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Wednesday, December 19, 2012

Obsidian Kingdom - Mantiis (2012)

Band: Obsidian Kingdom
Country: Barcelona, Spain
Style: Progressive Metal
Label: Independent

I had been seeing this album around for a little while but never got around to covering it until now just because I've been sort of lazy. I had actually wanted to cover it when it first came out because it was an interesting release. So, enough with the intro, let's get to the meat of this review, the music.
The cover art alone for this album was enough to get me interested, but once I had seen some people mention the likes of Ihsahn and Steven Wilson, I knew this would be an album I had to hear. It is one of those albums where it flows from start to finish as a continuous piece of sorts, and unlike some other albums I think this is one of the better examples of a band doing that this year. This isn't so much a record of individual songs since you get just as many short instrumentals on here to make up a small EP. The songs themselves are actually quite well done stylistically as well, though some may be disappointed, maybe even shocked as I was when I first put this on, to find out that this isn't a particularly heavy or aggressive album. It certainly has its aggressive and metallic moments, but I do think it's one of those records that owes just as much to progressive rock and folk music as much as it does to black and doom metal. While I don't think it'll provide a stumbling block once you get through your first listen, I know that there are some who won't be into the softer and more acoustic driven tracks on here. Only because it sprung into my mind now, the mellower moments on this album actually reminded me of mid-period Amorphis records with Pasi Koskinen on vocals.
As for the more metal moments on here, the band do a pretty solid job at keeping things interesting. The band do take the route of not opting to stick to a single style on here, which does work in their favor most of the time. I'm not sure how I feel about the break into what I guess could be called djentstep on Cinnamon Balls, but otherwise I was pretty into what the band were doing on most tracks. When the band go heavy, they certainly know how to make an impact. A track like Last of The Light is probably one of the best examples of that on here because it is a heavy track, but has this extended sort of jazz section in the middle of it that is much more moody and not heavy in any way; but, it's the contrast with the heavier beginning and ending of the track that shows how great the dynamics are on here and how the band know how to use them to their advantage. Being that this isn't really a vocal driven album for the majority of its running time, the music really has to carry you through the journey that is the album and the band do a rather admirable job at giving the listener a diverse range of ideas. With ideas coming from the aforementioned genres like jazz, dubstep, progressive rock and folk, but also small hints of funk, ambient, and to a much lesser degree, modern classical as well, you can imagine how interesting it is to actually listen to this album. Obviously some genres are given more room than others in the mix, but I thought that the band's use of folk and jazz on a few of the tracks in here were particularly well done. In addition to that, the band actually don't sound quite like any other band (despite that comparison I made above) and manage to pull off a really convincing go at multiple ideas and pulling more off than one might think for how young the band still is.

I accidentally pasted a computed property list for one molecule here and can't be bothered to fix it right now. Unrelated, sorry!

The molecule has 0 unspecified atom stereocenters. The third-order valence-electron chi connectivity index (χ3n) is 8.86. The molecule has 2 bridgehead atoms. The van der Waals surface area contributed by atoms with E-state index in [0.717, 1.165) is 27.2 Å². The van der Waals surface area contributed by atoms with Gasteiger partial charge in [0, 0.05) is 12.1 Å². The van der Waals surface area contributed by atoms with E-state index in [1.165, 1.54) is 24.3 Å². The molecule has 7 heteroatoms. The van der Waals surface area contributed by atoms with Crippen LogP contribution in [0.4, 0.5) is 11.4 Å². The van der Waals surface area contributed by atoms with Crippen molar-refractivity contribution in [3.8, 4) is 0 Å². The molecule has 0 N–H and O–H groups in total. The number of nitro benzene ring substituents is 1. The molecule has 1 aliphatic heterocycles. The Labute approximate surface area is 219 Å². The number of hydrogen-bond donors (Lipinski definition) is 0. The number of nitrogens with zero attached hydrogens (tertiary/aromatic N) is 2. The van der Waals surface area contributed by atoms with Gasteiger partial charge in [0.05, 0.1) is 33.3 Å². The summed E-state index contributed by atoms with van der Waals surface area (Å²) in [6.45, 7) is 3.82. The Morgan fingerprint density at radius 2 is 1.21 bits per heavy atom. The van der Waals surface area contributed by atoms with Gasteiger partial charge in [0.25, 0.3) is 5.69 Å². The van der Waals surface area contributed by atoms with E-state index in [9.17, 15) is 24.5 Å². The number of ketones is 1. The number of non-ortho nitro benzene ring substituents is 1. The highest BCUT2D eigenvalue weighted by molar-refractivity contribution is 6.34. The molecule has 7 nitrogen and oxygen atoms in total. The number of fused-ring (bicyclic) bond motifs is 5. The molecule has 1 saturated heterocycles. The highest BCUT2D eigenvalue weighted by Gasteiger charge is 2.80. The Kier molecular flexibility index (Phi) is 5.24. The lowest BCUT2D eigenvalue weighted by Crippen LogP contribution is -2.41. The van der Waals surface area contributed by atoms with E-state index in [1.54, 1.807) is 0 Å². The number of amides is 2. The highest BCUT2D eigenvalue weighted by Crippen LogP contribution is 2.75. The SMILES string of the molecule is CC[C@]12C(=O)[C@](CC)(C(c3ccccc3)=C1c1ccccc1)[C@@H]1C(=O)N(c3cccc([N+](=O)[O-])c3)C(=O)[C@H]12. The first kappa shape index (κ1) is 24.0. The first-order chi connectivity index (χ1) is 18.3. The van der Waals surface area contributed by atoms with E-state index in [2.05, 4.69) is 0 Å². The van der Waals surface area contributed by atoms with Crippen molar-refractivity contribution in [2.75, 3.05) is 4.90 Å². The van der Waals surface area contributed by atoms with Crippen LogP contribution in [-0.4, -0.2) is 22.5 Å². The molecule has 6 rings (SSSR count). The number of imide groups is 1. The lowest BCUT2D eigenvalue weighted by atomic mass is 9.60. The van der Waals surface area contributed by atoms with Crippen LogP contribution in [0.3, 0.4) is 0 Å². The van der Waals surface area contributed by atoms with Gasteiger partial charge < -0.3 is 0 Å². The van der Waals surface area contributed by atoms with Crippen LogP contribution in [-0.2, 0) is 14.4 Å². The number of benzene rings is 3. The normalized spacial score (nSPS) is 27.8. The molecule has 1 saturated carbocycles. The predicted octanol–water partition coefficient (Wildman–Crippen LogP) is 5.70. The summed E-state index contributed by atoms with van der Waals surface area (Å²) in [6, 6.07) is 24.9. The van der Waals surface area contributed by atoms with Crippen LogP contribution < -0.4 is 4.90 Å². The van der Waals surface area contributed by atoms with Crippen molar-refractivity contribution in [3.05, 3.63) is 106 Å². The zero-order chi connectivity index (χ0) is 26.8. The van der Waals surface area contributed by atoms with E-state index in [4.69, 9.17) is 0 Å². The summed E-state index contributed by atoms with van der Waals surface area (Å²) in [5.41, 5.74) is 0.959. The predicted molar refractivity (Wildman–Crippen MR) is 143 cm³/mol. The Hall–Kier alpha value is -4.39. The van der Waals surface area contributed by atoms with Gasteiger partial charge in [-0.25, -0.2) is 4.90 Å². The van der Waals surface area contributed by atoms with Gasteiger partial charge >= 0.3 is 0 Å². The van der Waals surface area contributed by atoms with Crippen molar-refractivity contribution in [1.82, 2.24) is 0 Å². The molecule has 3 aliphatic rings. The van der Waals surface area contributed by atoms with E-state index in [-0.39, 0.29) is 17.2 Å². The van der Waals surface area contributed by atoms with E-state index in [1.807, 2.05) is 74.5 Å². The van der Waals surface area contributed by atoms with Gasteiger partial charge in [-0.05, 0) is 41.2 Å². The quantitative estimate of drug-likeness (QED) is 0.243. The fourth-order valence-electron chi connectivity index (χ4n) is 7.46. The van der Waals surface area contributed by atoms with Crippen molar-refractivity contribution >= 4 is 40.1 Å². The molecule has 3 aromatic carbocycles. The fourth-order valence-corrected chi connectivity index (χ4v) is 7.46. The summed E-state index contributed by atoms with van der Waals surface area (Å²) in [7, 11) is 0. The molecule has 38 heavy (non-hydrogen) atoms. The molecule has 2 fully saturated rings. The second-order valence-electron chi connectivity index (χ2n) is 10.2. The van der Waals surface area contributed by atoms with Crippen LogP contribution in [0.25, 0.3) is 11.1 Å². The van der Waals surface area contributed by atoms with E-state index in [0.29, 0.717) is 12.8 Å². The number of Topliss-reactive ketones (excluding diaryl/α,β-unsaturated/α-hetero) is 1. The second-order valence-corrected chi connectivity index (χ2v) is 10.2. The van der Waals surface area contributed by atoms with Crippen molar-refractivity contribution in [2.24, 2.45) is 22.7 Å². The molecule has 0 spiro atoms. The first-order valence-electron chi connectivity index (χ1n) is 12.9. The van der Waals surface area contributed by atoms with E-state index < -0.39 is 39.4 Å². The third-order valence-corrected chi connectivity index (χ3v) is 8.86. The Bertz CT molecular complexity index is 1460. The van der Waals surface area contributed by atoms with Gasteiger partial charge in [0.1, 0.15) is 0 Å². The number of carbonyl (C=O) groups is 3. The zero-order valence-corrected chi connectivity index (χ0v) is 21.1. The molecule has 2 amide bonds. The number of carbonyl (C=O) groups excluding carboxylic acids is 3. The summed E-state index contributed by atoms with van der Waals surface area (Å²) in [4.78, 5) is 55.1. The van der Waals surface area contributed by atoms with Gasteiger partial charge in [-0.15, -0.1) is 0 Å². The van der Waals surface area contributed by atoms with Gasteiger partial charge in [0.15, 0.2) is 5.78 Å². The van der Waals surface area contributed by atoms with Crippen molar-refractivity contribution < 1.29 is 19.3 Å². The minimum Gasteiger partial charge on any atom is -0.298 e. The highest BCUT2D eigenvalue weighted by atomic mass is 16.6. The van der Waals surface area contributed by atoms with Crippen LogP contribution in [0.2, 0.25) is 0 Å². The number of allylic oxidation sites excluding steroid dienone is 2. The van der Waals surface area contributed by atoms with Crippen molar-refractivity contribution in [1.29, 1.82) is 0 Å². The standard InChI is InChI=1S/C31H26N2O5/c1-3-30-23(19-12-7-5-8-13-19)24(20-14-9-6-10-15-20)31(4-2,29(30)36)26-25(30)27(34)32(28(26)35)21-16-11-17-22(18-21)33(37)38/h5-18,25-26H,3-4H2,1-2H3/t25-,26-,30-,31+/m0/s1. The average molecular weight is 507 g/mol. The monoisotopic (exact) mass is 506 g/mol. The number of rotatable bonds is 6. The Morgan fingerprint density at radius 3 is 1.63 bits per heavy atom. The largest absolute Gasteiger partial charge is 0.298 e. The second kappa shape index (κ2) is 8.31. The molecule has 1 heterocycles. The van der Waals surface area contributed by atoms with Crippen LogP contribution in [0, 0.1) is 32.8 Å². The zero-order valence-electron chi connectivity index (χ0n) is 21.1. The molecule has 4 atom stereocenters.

I thought this was a really well crafted and put together piece of work that shows real potential. The band are obviously very talented and I can only hope they continue to hone their craft for further releases. If you like progressive metal (in one capacity or another) I urge you to check this album out.
Overall Score: 9
Highlights: Answers Revealing, Last of The Light, Endless Wall, Ball-Room

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